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amdgsrt wrote:
SAY NO TO JUMPING

I tried out WoW on two different occasions, (once each of the last two years) and the part of gameplay that irritated me to no end was the plethora of bunnyhopping MFers. I see enough of this crap when I'm playing any online shooter (BF2 my current poison) forcing me to play with a NoobTube just to release my anger against these fools in a murder/suicide.

My solution though... SE started to get it right at the release of WoG where you can "teleport" up a broken staircase and such. To get it completely right they should just treat these obstacles in the same manner as you would open a door. Those obstacles are movement impediments... they should not be simply ignored by bunnyhopping over it and they shouldn't be treated as unpassable.


I actually love jumping in an MMO, and would really love SE to implement that. It gives a bit more flexibility to your character and a bit more fun factor.
#32 Jun 04 2009 at 11:35 AM Rating: Good
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I'd probably say give us a real first person mode like Elder Scrolls: Oblivion. The battle system can stay the same but I wanna see more than just the mob infront of me like a movie. Seeing your weapon drawn and swinging, shield moving up to block when you block, etc.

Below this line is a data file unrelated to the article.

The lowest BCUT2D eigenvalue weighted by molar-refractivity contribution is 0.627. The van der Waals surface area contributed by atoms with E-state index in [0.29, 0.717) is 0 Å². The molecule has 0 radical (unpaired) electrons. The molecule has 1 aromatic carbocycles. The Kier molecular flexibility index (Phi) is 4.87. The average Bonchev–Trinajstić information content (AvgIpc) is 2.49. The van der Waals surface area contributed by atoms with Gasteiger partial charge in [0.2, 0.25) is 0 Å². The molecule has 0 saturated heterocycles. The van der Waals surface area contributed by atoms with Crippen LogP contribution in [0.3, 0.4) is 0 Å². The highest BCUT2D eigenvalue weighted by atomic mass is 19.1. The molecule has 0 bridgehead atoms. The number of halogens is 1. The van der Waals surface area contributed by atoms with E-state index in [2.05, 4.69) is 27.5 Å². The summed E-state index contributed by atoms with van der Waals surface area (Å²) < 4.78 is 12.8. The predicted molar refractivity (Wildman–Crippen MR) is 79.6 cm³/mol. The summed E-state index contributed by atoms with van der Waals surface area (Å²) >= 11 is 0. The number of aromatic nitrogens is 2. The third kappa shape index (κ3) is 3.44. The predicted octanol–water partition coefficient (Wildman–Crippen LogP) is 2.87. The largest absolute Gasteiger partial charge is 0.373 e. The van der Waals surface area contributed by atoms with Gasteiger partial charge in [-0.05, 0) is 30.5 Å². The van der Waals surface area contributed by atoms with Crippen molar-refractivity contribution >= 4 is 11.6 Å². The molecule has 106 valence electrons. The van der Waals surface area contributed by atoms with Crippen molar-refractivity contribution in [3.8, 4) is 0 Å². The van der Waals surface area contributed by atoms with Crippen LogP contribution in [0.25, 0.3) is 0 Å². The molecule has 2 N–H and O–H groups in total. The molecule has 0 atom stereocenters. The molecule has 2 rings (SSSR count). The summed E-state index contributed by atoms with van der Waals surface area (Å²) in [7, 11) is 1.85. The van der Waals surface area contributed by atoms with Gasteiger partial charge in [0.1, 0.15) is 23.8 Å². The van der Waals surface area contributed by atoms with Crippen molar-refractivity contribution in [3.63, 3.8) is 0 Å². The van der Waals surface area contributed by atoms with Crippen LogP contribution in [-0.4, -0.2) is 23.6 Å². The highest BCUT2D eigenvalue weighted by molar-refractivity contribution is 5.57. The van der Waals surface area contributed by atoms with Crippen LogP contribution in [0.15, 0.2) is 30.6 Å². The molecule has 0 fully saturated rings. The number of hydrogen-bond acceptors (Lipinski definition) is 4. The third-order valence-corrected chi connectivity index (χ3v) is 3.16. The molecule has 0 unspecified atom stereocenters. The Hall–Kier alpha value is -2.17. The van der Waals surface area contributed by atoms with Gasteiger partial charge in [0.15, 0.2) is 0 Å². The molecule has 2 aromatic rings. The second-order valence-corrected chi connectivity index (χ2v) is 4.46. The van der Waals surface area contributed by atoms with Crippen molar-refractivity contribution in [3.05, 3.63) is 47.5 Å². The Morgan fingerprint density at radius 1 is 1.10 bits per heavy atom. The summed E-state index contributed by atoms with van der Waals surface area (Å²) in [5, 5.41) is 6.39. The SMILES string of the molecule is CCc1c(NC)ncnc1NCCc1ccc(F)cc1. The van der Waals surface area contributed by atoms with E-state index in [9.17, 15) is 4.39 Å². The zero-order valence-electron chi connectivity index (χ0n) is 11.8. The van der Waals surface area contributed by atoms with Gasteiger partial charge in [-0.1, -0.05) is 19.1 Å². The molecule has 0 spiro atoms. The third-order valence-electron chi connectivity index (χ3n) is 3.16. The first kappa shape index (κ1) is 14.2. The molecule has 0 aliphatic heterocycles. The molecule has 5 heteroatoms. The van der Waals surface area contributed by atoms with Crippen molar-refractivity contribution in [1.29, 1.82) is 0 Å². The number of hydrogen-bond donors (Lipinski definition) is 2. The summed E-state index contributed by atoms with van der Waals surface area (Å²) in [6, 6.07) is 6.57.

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#33 Jun 04 2009 at 12:28 PM Rating: Excellent
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BrookieDragon wrote:
Bind on Equip:
Say what you want about it, but people are missing one strong benefit to Bind on Equip gear...
It prevents the Chinese from ruling the economy. I remember FFXI 5 years ago and how you would never get a pair of lizzy boots or a kote unless you were a Chinese bot that would provoke claim the mob before it showed on the screen. Not to mention the bajillion fishing bots.

This in turned super inflated the economy to where, if you where just an average adventurer, you couldn't afford anything nice.
The rare/ex stuff, which is essentially the same, has greatly helped that in my opinion with the converts from the old pieces of gear to the new ones.
This.

If you have sellable gear of that level, you need to take measures to make sure it's rare. This is why Leaping Boots and Emp Hairpin were such a pain to get. The Camping component pretty much favored RMT. To make matters even worse, you had either the boots (in this case) with incredible stats or a pair of boots with no stats or a bunch of useless elemental resistances. Alpha & Omega gear combined with the emphasis on rarity made things take a turn for the bad.

BoE at the very least did what so many people here wanted to see in FFXI: "good" gear leaving the economy, preventing saturation.